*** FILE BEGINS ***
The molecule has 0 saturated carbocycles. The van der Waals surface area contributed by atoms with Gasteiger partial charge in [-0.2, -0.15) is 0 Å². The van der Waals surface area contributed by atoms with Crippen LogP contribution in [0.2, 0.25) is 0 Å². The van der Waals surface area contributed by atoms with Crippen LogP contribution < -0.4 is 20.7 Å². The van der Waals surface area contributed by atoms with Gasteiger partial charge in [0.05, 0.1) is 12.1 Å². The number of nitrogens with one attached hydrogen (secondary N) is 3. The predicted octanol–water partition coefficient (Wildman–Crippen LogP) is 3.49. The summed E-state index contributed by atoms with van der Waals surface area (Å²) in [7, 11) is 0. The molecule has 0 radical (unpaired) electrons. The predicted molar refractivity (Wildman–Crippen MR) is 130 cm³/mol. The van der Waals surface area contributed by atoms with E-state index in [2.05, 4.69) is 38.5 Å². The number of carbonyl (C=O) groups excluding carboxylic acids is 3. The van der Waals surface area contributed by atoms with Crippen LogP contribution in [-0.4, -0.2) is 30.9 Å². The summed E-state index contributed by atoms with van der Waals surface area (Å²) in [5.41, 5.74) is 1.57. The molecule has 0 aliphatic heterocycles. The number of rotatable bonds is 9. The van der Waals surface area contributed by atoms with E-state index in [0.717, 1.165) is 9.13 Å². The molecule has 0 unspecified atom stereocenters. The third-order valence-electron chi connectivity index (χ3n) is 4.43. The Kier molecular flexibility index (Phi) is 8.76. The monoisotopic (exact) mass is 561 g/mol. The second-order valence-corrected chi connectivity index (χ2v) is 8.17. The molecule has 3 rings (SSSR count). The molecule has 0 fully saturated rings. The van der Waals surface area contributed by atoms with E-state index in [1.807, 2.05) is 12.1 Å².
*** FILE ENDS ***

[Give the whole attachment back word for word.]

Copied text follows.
The molecule has 0 saturated carbocycles. The van der Waals surface area contributed by atoms with Gasteiger partial charge in [-0.2, -0.15) is 0 Å². The van der Waals surface area contributed by atoms with Crippen LogP contribution in [0.2, 0.25) is 0 Å². The van der Waals surface area contributed by atoms with Crippen LogP contribution < -0.4 is 20.7 Å². The van der Waals surface area contributed by atoms with Gasteiger partial charge in [0.05, 0.1) is 12.1 Å². The number of nitrogens with one attached hydrogen (secondary N) is 3. The predicted octanol–water partition coefficient (Wildman–Crippen LogP) is 3.49. The summed E-state index contributed by atoms with van der Waals surface area (Å²) in [7, 11) is 0. The molecule has 0 radical (unpaired) electrons. The predicted molar refractivity (Wildman–Crippen MR) is 130 cm³/mol. The van der Waals surface area contributed by atoms with E-state index in [2.05, 4.69) is 38.5 Å². The number of carbonyl (C=O) groups excluding carboxylic acids is 3. The van der Waals surface area contributed by atoms with Crippen LogP contribution in [-0.4, -0.2) is 30.9 Å². The summed E-state index contributed by atoms with van der Waals surface area (Å²) in [5.41, 5.74) is 1.57. The molecule has 0 aliphatic heterocycles. The number of rotatable bonds is 9. The van der Waals surface area contributed by atoms with E-state index in [0.717, 1.165) is 9.13 Å². The molecule has 0 unspecified atom stereocenters. The third-order valence-electron chi connectivity index (χ3n) is 4.43. The Kier molecular flexibility index (Phi) is 8.76. The monoisotopic (exact) mass is 561 g/mol. The second-order valence-corrected chi connectivity index (χ2v) is 8.17. The molecule has 3 rings (SSSR count). The molecule has 0 fully saturated rings. The van der Waals surface area contributed by atoms with E-state index in [1.807, 2.05) is 12.1 Å².